There’s nothing worse than lying down on your comfy hotel room pillows and then hearing things from the next room.
Babies crying, TV blaring, couples arguing, couples having a good time… no matter the type of noise, it’s never welcome through the walls.
Or what if you’re in the room where the baby’s crying, and you are worried about it waking up your hotel neighbors?
You need to know if there are any hotels with soundproof rooms!
Read on to find out where and how you can get the best night’s sleep.
Are Hotel Rooms Soundproof?
We’re sorry to tell you that in most cases, hotel rooms are not soundproof.
It’s no surprise that hotel guests complain about noise levels much more often than they do about anything else such as the maintenance or cleanliness of their room.
Despite the lack of formal soundproofing, most hotels do have insulated rooms that may well keep some noise out (or in!), but they’re not usually soundproof by design.
That said, all hotels are different in their construction and their management and this may well reflect how soundproof the rooms seem to guests staying there.
Some hotels only have soundproofed floors or doors that are just enough to limit hallway noise or elevator noise.
Other hotels tend to have thinner walls, unfortunately, and soundproofing just isn’t a priority.
Why Are Some Hotel Rooms Not Soundproof?
For most hotels, the reason their rooms are not soundproof is usually cost-related.
Reportedly, 90% of noise in hotel rooms actually comes from the outside through the windows.
For hotels in warmer places without air conditioning, you may well find the rooms noisier because you have to open the windows to keep cool!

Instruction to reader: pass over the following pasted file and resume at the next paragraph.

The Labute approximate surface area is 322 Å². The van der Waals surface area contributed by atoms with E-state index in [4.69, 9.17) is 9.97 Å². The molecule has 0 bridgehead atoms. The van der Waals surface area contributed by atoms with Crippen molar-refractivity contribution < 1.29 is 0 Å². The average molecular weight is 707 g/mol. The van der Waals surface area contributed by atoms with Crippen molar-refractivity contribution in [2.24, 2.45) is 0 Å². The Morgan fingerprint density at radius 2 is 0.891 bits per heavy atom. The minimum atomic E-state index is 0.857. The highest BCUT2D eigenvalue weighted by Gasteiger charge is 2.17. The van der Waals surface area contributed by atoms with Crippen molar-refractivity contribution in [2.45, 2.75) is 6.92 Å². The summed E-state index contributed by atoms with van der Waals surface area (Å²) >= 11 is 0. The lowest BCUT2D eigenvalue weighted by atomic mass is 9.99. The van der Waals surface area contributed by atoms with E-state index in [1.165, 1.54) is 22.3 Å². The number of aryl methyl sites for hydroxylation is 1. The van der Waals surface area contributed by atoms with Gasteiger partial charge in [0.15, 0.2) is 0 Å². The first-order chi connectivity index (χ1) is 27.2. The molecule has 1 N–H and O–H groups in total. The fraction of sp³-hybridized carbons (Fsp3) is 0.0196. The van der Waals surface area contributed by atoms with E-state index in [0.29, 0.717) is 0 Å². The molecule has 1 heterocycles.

Other noise complaints tend to relate to noise from the corridor, including:
- door slamming
- elevator noise
- and noisy people passing by
There are ways that hotels can mitigate such noise even if their walls aren’t built with soundproofing.
Some hotels have high-quality, thick doors that fit well. These eliminate corridor noise.
Also, hotels with windows that have double or even triple-glazed panes are usually quieter.
If you want a quiet hotel room, it might be worth asking when you book what the doors and windows are like!
How Can You Make Your Hotel Room Quieter?
You’ve made a booking at a great place but you’re desperate for a good night’s sleep.
The good news is, there are things that you can do to improve your room’s quietness both before you go and when you arrive.
Ask at Reception if there are any events on
Before you book a particular hotel, it might be worth a call to the reception to ask if there are any planned events on the dates that you wish to go.
Events such as weddings and parties often mean added noise, even if it’s just people coming back later to their rooms after a bit too much at the bar.
Look for big football matches, gigs and concerts, and festivals.
All of these may well mean that people are noisy on the streets surrounding the hotel as well as when they’re making their way back to their room in the small hours.
Request a Quiet Room
When booking your hotel room, it is usually possible to make a request even if you book online.
Requests can include the position of your room. You should make it clear that you’d like a quiet room in a quiet part of the hotel.